- The sand is some of the softest sand I’ve ever felt in my life. The sand at this beach is unbelievably soft. At times, it’s almost like walking through flour. Only the lack of desire to have sand in unmentionable places kept me from rolling around on the ground like a happy dog.
- Free parking! A number of the larger beaches in Florida have switched over entirely to paid parking lots, so finding a larger beach with free parking is just short of a miracle.
- The sand was relatively clean – it was a busy day, but there wasn’t much trash on the beach (or really any at all when we first arrived in the morning.)
- Plenty of lifeguard stations with flags flying high to let you know about dangers in the water.
However, for every positive point, there’s a downside.
- There’s a strong sulfur smell in the air. I’m not sure if this is a temporary problem or a long-standing issue, but it’s disappointing to come to the beach and, instead of the lovely salt water smell, getting a whiff of rotten eggs or something that smells vaguely like sewage.
- Thanks to a storm off the coast, we managed to get a little bit of waves without too much of an undertow and took advantage of it by using our boogie boards. As the waves took us into the shallow water, there was a definite urine smell that I didn’t notice just walking through. It was only when my face was close into the board and we were in knee-high or lower water that the smell was noticeable. I didn’t check the beach water quality tests until AFTER we returned, which was a mistake. Siesta Key Beach scored as having moderate amounts of enterococcus sp in the water a mere five days before we visited.
- There were no fish. (Or at least I didn’t see any.) This one actually goes in with the point above. The combination of not seeing or feeling fish anywhere in the water with the smells we noticed made me a little worried about the cleanliness of the water. Even as a kid swimming in the polluted waters of the Potomac River, I’ve never not seen or felt fish in the water around me. It was disconcerting, to say the least. (Yeah, that’s right – some people get freaked out by fish in the water; I get freaked out by no fish in the water.) Melissa says she saw a couple, but not many. There weren’t even very many birds in the area; the few I did see weren’t diving into the water after fish so much as circling toddlers holding bags of chips.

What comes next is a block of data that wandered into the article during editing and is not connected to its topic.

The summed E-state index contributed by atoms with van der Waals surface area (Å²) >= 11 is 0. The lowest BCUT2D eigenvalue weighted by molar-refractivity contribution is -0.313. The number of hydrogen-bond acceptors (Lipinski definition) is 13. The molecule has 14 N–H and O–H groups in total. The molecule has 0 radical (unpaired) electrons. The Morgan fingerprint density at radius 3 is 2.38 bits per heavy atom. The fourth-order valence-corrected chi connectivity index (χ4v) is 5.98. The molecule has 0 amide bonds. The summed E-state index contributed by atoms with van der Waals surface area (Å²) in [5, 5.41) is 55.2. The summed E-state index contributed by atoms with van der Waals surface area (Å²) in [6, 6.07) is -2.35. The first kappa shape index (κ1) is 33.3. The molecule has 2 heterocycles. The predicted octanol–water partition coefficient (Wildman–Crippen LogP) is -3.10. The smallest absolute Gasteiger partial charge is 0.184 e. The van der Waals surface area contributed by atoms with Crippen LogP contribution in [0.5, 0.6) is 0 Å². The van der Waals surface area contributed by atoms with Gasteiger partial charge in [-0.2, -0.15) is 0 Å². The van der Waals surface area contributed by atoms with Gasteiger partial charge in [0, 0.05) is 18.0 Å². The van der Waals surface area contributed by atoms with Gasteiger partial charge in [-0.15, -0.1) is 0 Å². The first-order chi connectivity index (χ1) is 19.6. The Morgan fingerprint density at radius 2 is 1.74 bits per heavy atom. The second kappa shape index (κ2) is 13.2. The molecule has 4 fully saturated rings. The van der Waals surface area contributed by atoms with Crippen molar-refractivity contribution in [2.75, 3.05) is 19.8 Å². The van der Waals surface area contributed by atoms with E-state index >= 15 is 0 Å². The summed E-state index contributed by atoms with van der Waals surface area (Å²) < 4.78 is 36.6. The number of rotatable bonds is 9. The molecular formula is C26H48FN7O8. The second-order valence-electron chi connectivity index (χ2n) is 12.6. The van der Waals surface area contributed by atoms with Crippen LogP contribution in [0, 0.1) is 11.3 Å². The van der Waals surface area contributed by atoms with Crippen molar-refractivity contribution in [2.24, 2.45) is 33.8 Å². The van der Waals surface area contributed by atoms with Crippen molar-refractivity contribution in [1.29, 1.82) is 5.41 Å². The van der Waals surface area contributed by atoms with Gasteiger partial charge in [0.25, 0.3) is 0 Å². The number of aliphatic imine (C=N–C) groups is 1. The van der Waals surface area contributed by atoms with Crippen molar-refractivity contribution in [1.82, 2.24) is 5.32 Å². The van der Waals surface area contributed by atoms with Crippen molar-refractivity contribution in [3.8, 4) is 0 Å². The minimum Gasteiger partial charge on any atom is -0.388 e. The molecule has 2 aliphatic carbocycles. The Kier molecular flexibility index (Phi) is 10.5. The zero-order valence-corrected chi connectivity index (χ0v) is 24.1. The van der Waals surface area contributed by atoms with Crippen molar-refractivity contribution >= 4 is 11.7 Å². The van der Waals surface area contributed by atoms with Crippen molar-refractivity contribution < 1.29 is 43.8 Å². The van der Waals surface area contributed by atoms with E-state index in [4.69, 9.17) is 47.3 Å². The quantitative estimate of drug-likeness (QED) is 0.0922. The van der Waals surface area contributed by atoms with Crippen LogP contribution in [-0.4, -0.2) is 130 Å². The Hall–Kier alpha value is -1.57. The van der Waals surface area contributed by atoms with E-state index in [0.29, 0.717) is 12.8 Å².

- This place was PACKED. If you’re not there before 10:30am or after 3 or 4pm, it’s nearly impossible to get a parking space. We tend to stick towards the ends of any public beaches we go to due to the crowds. I’m so glad we did, too. Just a couple of hundred feet up from us, it was human stew. Blech.
That said, I wouldn’t completely rule out a trip to Siesta Key Beach. The negatives we mentioned may not be the case all of the time. The sands there really were gorgeous. If you go later in the evening, this beach is a wonderfully peaceful place to watch the sun set. There is currently a lot of construction in the area from where they are building up some wonderful new facilities for beachgoers. There are also tons of neat events taking place including a beach volleyball tournament the weekend we were there, and a sand-sculpture building contest coming soon. Before going (to this beach or any other beach), we highly recommend doing your research on the current water quality tests, at least if you plan to get into the water.